Orthopedic Shoulder Surgery
Is your health insurance denying your Orthopedic Surgery? Or is your deductible so high that you can’t afford it? There is a solution, and you have found it. Quality Care Mexico and it’s Network of Specialist and among those specialist is an Top Orthopedic Surgeon for you.
Our Orthopedic Surgeons are top board certified surgeons that were carefully selected according to their education, experience and location. Whether you need a Hip replacement, carpal tunnel release, hip resurfacing, Knee arthroscopy, rotator cuff repair, Laminectomy, spinal fusion, or any orthopedic surgical procedure. Our Orthopedic Surgeons are among the countries best.
Our Orthopedic Surgeons are bilingual and ready to serve you today. Say good-bye to all of the pre-authorization letters and probable denial letters that will only lead to appeal letters to your insurance that will not only waste time. Time that you are in pain and stress.
We guarantee that our Orthopedic surgeons are the most experienced in Mexico. Quality Care Mexico has an opening for your orthopedic surgery and it’s not months away. We can arrange your surgery in less than a week. Our facilities are among the best in Mexico and all are modern in the safest touristic areas that our cities have to offer.
Click on our easy to use form to get your free and confidential quote. You have nothing to lose but much to gain. Join hundreds of satisfied patients and let quality care Mexico host your surgery.
List of Shoulder Surgeries
* Arthroscopic Repairs
o repair of the Glenoid labrum (anterior or posterior)
o The recovery depends upon many factors, such as where the tear was located, how severe it was and how good the surgical repair was. It is believed that it takes at least four to six weeks for the labrum to re-attach itself to the scapula bone (shoulder blade), and probably another four to six weeks to get strong. The labrum is a ring of cartilage on the rim of a shallow socket in the scapula into which the head of the upper arm bone normally fits and rotates. Once the labrum has healed to the rim of the shoulder blade, it should see stress very gradually so that it can gather strength. It is important not to re-injure it while it is healing. How much motion and strengthening of the arm is allowed after surgery also depends upon many factors, and it is up to the surgeon to let you know your limitations and how fast to progress. Because of the variability in the injury and the type of repair done, it is difficult to predict how soon someone can to return to activities and to sports after the repair. The type of sport also is important, since contact sports have a greater chance of injuring the labrum repair. However, a vast majority of patients have full function of the shoulder after labrum repair, and most patients can return to their previous level of sports with no or few restrictions.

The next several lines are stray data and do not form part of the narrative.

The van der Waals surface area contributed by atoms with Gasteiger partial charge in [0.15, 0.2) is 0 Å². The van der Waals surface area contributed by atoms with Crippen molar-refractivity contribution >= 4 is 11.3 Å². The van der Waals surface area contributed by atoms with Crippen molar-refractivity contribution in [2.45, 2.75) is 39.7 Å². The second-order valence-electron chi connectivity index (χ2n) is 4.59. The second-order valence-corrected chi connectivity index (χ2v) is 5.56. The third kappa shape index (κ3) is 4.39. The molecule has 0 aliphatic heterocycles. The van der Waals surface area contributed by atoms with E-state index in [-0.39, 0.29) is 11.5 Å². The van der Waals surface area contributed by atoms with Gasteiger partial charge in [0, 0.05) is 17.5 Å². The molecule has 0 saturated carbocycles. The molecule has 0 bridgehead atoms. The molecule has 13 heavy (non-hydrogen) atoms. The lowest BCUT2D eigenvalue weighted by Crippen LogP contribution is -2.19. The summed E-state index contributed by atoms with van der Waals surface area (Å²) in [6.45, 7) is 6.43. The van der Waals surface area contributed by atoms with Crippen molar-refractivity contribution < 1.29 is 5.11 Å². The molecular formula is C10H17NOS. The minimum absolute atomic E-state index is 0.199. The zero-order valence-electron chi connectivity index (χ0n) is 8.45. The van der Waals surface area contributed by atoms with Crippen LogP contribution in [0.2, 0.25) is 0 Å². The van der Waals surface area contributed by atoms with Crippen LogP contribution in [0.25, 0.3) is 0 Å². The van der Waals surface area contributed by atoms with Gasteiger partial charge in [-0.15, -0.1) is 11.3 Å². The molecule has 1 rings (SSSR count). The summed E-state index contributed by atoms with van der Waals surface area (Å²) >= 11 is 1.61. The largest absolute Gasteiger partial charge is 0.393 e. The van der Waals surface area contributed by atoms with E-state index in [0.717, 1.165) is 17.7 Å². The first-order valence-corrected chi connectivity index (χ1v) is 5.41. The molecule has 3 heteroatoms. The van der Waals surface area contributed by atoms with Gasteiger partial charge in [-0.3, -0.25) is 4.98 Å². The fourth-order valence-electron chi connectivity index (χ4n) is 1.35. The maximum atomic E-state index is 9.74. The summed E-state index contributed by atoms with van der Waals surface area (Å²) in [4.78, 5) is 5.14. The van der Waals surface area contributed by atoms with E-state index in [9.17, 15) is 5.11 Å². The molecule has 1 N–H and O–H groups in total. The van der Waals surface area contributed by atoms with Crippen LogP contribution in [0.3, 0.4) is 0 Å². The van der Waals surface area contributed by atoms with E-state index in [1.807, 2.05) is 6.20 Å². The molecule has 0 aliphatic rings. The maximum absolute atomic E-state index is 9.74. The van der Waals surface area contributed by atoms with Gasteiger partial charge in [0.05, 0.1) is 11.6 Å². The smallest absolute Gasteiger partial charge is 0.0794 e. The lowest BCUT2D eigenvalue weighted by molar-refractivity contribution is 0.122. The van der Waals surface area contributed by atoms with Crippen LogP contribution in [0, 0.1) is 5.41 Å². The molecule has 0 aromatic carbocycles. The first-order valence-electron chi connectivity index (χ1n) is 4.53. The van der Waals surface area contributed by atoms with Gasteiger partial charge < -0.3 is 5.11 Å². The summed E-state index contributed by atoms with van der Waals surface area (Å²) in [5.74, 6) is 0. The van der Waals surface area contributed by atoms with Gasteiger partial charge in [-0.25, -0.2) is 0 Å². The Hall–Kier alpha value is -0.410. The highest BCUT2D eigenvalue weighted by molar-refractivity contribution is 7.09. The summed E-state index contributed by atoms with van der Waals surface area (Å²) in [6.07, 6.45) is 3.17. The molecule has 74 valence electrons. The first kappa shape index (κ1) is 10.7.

o repair of the capsular ligaments (Bankart repair)
o repair of the biceps long head anchor or SLAP lesion
o tightening of the shoulder capsule (capsulorrhaphy or capsular shift)
* Open Repairs (for dislocations with fractures, etc.)
* Weaver-Dunn procedure
* Weaver-Dunn with various additional fixations (sutures, suture anchors, tendon autograft) to replace the coracoclavicular ligaments.
Note: various methods have been utilized to anchor the clavicle in place while the surgery heals. This includes
o Dacron graft/loop
o Bosworth screw
o Kirschner wires
o Hook plate
* Anatomic Repair, or any repair using tendon allograft without sacrificing the coracoacromial ligament.
* Arthroscopic Weaver-Dunn
* Transfer of conjoined tendon and distal end of coracoid process to the clavicle
Tendonitis, bursitis, and impingement syndrome
* Tendon Repair
* Mumford Procedure/Acromioplasty
Rotator cuff tear
* Arthroscopic Rotator Cuff Repair
* Open Reduction Internal Fixation (ORIF)
Arthritis of the shoulder (glenohumeral joint)
* Total shoulder replacement
* Hemiarthroplasty (half a replacement)
* Reverse Shoulder Implant (for arthritis with large rotator cuff tear)
Arthritis or Osteolysis of the AC (acromioclavicular) joint
* Mumford Procedure (Open or Arthroscopic)